Diplomatic end to war in Ukraine demanded, but Moscow suggests West must accept occupation – The Irish Times

US and German leaders have urged the Kremlin to seek a diplomatic end to its war in Ukraine, but Moscow has suggested no substantive talks are possible until the West accepts Russia’s occupation of its neighbour’s territory.

Russian President Vladimir Putin has again defended Russian missile strikes that crippled much of Ukraine’s power grid earlier this winter as UN-appointed investigators sought to determine whether the attacks constituted crimes of war.

“I am ready to speak with Mr. Putin if there is in fact an interest in him deciding that he is looking for a way to end the war,” said US President Joe Biden, while clarifying that he had “no immediate plans” to talk to. 22-year-old leader of Russia.

“There is only one way to end this war – the rational way. Putin to withdraw from Ukraine, number one. But it seems that is not the case,” he added.

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Kremlin spokesman Dmitry Peskov noted on Friday that “the first thing [Mr Biden] says is that Putin should leave Ukraine. He believes this would be a demonstration that Putin is ready for negotiations… The United States does not recognize new territories within the Russian Federation. This considerably complicates the search for common ground.

Mr Peskov insisted that Mr Putin was ‘open to talks’ but added that ‘without question the special military operation is continuing’, using the Russian term for a full-scale invasion which has killed thousands and displaced millions.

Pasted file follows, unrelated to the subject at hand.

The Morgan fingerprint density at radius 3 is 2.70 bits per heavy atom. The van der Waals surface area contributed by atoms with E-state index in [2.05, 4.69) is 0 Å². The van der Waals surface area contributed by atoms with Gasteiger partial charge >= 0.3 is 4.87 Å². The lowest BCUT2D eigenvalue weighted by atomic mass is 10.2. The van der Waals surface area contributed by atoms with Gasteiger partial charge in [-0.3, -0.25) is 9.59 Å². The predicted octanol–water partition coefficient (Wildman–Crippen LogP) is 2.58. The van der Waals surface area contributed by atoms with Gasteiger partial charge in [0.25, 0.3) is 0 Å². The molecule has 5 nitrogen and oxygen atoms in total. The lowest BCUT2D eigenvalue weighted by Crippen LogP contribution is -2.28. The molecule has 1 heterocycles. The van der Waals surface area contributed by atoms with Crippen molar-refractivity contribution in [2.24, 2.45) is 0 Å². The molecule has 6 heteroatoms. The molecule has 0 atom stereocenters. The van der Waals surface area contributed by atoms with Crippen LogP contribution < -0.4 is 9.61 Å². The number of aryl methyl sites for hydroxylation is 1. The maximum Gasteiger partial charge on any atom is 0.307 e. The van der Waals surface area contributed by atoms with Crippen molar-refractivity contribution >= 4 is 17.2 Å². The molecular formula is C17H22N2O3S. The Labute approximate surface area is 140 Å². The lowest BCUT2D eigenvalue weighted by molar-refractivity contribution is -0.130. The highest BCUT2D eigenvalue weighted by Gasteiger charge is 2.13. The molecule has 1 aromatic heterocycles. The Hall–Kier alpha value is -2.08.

Russia announced in September that four partially occupied regions of eastern and southeastern Ukraine were now its sovereign territory, in violation of international law and despite being bogged down or pushed back in each; last month it lost control of Kherson, the only provincial capital it captured after launching an all-out war in February.

In a call with Mr Putin on Friday, German Chancellor Olaf Scholz “urged [him] reach a diplomatic solution as soon as possible, including the withdrawal of Russian troops” from Ukraine.

Spokesman Steffen Hebestreit said Mr Scholz “condemned in particular the Russian airstrikes against civilian infrastructure in Ukraine and underlined Germany’s determination to support Ukraine in ensuring defense capability against the Russian aggression”.

According to the Kremlin, Mr Putin said these missile strikes were “an unavoidable and unavoidable response to [Ukraine’s] provocative attacks on Russia’s civilian infrastructure,” accusing Kyiv of blowing up on a bridge connecting Russia to occupied Crimea and on Russian energy installations.

Mr. Putin also “highlighted the destructive policy of Western countries, including Germany, pumping [Ukraine] with weapons and training of the Ukrainian army. All of this, together with their overall political and financial support for Ukraine, leads [Kyiv] to reject any idea of ​​negotiations,” the Kremlin added.

As the UN’s Independent International Commission of Inquiry into Ukraine wrapped up its visit to Kyiv, one of its members, Jasminka Dzumhur, said it had “given considerable attention to the issue of the destruction of civilian infrastructure from the country “.

Another member, Pablo de Greiff, said they were looking at “whether the attacks constitute war crimes” and, if so, what the commission “can do to contribute to accountability for these crimes.”

As power cuts were again imposed to allow repairs to the national grid and heavy fighting continued near the town of Bakhmut in the eastern region of Donetsk, Ukraine moved to ban religious organizations tightly linked to the Russian state.

“We must create conditions where no actor dependent on the aggressor state will have the opportunity to manipulate Ukrainians and weaken Ukraine from within,” Ukrainian President Volodymyr Zelenskiy said, amid raids and investigations into Orthodox Church monasteries suspected of being centers of pro-Kremlin sentiment.

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